[unisog] Blocking Windows Networking at the Border?

Daniel Bidwell bidwell at andrews.edu
Wed Apr 24 02:44:50 GMT 2002

On Thu, Apr 18, 2002 at 02:04:46PM -0400, Phil.Rodrigues at uconn.edu wrote:
> Hi,
> We have been considering blocking ports 135-139/445 at the routers for a 
> few weeks now for privacy issues (the assumption that things shared on the 
> "local network" are only accessible by other University computers) and 
> after all of this we are considering it for security reasons as well.  We 
> have never blocked anything before, and none of us really wants to start 
> down this slippery slope, but user education about open shares and strong 
> passwords only seems so effective.

And Andrews University we block these Netbios ports as well as quite a
number of others, like YP/NIS, NFS, ... for the protection of our users.
We also block inbound telnet and ftp to all but a few trusted (and well
patched and watched) systems.  We also have a policy (backed up by the
firewall of no off campus services being provided from our resnet,
wireless, or dialup networks.

If anyone asks about it we describe what can happen without these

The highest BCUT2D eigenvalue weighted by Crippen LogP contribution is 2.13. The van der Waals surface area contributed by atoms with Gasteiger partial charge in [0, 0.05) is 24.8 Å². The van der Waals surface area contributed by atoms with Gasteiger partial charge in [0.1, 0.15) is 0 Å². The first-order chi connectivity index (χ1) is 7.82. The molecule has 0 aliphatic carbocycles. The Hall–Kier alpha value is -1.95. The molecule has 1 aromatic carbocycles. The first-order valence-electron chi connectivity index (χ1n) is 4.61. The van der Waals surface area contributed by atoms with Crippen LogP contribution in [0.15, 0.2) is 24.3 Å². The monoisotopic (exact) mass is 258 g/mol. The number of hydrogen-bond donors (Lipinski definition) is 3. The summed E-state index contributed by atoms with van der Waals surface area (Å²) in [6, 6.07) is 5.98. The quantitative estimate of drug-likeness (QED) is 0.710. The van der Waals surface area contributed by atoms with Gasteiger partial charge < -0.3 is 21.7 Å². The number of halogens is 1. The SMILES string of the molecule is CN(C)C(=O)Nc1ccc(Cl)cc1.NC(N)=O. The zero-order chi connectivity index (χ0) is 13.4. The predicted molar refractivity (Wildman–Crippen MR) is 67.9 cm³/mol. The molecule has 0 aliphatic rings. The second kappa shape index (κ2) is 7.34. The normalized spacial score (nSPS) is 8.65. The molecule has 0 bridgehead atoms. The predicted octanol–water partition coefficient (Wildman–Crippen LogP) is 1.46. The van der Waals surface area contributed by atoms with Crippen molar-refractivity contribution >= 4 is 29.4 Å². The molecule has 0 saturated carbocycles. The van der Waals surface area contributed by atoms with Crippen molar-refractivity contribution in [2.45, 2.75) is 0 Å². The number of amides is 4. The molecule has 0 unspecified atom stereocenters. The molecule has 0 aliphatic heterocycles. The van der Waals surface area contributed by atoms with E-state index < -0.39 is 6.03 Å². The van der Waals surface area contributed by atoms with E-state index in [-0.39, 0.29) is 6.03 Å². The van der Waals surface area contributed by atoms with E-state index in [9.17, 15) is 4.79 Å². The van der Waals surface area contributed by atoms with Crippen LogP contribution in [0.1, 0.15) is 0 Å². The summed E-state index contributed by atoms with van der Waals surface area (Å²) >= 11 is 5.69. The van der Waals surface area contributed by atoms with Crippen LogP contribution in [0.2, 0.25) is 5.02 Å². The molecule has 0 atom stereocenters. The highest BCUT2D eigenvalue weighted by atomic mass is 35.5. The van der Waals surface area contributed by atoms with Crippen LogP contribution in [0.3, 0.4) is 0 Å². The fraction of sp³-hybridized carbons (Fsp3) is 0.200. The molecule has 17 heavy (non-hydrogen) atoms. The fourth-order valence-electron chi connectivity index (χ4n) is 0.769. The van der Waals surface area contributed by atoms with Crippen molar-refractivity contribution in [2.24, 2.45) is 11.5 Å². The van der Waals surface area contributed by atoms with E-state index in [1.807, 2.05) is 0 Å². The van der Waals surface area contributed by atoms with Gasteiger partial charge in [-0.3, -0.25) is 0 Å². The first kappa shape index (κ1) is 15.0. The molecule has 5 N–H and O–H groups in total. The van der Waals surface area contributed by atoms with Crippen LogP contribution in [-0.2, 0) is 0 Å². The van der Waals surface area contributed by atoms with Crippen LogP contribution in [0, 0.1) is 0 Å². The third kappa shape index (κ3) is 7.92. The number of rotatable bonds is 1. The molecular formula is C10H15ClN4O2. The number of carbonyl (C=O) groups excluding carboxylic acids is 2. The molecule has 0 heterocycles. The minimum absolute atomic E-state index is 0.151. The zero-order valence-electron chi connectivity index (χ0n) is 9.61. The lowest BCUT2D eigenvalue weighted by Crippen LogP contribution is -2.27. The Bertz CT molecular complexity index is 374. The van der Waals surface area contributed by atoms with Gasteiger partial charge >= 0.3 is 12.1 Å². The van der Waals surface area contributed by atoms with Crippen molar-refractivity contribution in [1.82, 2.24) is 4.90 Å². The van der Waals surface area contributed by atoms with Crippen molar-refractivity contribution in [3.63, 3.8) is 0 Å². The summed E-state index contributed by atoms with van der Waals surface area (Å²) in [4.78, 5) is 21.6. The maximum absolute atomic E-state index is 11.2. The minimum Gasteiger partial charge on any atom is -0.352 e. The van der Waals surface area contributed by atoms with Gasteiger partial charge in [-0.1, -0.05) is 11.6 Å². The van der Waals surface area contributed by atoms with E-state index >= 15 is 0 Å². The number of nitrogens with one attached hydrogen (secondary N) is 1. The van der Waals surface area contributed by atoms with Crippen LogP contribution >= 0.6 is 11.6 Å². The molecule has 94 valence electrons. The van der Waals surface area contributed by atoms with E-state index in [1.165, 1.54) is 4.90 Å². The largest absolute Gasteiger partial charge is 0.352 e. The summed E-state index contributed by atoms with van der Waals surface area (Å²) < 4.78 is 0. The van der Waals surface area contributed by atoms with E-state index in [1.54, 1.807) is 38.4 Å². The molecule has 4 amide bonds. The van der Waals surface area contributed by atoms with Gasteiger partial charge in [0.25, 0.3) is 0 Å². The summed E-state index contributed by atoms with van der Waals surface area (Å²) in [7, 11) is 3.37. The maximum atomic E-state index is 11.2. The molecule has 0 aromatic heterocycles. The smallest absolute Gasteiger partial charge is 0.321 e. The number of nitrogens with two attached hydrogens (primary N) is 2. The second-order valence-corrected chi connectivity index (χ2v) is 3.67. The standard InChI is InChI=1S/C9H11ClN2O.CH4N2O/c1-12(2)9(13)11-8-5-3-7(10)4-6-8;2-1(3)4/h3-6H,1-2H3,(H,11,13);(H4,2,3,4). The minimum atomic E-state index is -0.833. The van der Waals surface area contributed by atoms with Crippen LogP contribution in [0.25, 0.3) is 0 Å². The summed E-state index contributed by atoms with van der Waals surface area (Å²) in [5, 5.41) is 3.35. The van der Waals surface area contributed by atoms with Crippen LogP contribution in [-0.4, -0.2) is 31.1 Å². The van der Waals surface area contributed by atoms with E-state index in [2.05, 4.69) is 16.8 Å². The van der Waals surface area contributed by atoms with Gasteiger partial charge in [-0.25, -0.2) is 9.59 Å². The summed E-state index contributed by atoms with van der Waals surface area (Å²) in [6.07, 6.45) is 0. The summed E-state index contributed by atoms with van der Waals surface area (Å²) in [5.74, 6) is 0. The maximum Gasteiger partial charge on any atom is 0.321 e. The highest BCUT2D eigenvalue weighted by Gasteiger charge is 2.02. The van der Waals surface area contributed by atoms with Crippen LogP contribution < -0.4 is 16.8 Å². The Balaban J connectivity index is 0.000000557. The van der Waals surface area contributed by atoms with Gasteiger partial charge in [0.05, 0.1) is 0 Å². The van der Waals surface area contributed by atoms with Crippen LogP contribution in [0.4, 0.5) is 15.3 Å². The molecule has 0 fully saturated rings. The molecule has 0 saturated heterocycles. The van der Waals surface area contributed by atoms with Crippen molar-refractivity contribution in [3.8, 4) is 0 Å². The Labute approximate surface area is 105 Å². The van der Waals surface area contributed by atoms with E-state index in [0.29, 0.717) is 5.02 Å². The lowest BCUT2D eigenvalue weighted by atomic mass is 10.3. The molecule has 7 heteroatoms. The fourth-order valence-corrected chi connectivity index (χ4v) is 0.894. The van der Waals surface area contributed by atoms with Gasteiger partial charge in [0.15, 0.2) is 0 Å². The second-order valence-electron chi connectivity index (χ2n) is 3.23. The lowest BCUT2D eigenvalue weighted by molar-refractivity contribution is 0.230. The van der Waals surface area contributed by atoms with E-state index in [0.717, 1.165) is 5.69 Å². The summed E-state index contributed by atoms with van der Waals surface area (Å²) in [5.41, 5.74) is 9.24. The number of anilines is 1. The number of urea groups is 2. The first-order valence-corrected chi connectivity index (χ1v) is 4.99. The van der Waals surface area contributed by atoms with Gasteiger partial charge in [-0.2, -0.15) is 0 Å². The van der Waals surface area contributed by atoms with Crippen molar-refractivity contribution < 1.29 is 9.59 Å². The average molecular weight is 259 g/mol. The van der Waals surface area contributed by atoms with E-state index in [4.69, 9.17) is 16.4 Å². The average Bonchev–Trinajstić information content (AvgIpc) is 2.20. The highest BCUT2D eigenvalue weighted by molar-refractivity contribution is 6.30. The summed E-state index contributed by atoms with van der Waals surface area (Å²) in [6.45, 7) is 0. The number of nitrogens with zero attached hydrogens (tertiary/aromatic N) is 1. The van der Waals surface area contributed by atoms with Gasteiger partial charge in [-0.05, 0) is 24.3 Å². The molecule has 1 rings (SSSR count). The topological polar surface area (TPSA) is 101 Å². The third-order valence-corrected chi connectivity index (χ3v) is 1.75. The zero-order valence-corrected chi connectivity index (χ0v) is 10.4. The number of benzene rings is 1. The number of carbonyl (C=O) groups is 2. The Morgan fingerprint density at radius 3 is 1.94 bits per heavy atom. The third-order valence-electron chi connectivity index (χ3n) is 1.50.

protections and they go away thanking us for our foresight in protecting
> What are other schools doing to combat these types of problems?  Are many 
> of you blocking Windows Networking at the border?  Do those that choose 
> not to block it have compelling reasons to keep it open, or do you leave 
> it open because "it has always been that way"?
> Thanks for your input, and shoot me a private reply if you prefer.
> Phil
> =======================================
> Philip A. Rodrigues
> Network Analyst, UITS
> University of Connecticut
> email: phil.rodrigues at uconn.edu
> phone: 860.486.3743
> fax: 860.486.6580
> web: http://www.security.uconn.edu
> =======================================

Daniel R. Bidwell	|	bidwell at andrews.edu
Andrews University	Information Technology Services
If two always agree, one of them is unnecessary
"Friends don't let friends do DOS"
"In theory, theory and practice are the same.
In practice, however, they are not."
No tema al pinguino.

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